Somedays when I walk out, I can hear gravel trucks banging as they hit bumps on the main road half a mile away. I follow their progress. Other times the Union Pacific train fills the air like sheets billowing on a clothesline. Other mornings the wind is just right and I can hear robins, redwing blackbirds, my footsteps and breezes over the grass.
These days I practice silence when I walk Little Dog. No longer do I speak my requests or even name my thanks. I listen to the fields and the sky. I feel my feet step on gravel. Little Dog darts to the ditch to sniff a pocket of scent. I smell the air—sometimes fertilizer, sometimes smoke from a neighbor’s hearth, sometimes nothing. I look to the neighbor’s oak tree, her branches bent as though the wind had frozen them. Sometimes clouds are turned like a spatula that has rolled batter. Sometimes the sun lies down in the trees like a cat curling up on a chair.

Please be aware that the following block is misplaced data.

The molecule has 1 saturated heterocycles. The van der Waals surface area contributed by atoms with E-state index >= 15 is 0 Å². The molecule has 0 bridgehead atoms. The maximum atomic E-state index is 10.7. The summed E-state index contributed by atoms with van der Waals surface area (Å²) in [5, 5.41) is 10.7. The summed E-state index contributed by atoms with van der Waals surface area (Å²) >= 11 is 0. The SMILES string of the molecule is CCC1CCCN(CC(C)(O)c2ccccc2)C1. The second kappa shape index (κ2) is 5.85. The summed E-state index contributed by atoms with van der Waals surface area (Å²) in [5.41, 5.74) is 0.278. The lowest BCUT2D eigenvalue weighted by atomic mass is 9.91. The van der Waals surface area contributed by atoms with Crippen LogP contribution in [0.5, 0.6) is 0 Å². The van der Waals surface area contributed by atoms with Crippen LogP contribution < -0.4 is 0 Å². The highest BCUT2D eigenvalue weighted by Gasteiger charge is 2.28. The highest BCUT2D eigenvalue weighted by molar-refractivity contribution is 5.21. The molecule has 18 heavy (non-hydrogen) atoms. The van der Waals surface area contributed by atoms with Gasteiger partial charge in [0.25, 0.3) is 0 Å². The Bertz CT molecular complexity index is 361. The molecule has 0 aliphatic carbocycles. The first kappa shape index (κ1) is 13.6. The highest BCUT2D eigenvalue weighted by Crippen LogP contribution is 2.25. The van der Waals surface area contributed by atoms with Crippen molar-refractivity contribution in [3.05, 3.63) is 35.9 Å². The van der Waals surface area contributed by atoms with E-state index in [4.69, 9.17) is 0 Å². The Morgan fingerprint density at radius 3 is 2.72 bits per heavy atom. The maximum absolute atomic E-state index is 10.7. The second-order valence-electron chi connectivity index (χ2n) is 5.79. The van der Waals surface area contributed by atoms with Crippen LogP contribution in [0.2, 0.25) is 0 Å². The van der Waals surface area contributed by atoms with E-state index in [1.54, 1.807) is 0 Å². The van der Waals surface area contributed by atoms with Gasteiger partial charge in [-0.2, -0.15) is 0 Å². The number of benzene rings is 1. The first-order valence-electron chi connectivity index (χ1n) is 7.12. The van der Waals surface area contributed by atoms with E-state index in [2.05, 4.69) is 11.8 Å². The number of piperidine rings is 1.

My mind wanders. Of course it does. But I hear my teacher’s voice, “When that happens, return.” I come back to the sights, smells, sounds, footsteps. The gaping loneliness I have tried to fill with Facebook and friends who are tired of hearing from me has filled with silence like a well, where I can look up and see night sky and stars even on a sunny day. It’s gotten easier to smile and laugh.
I’m Katie Andraski and that’s my perspective.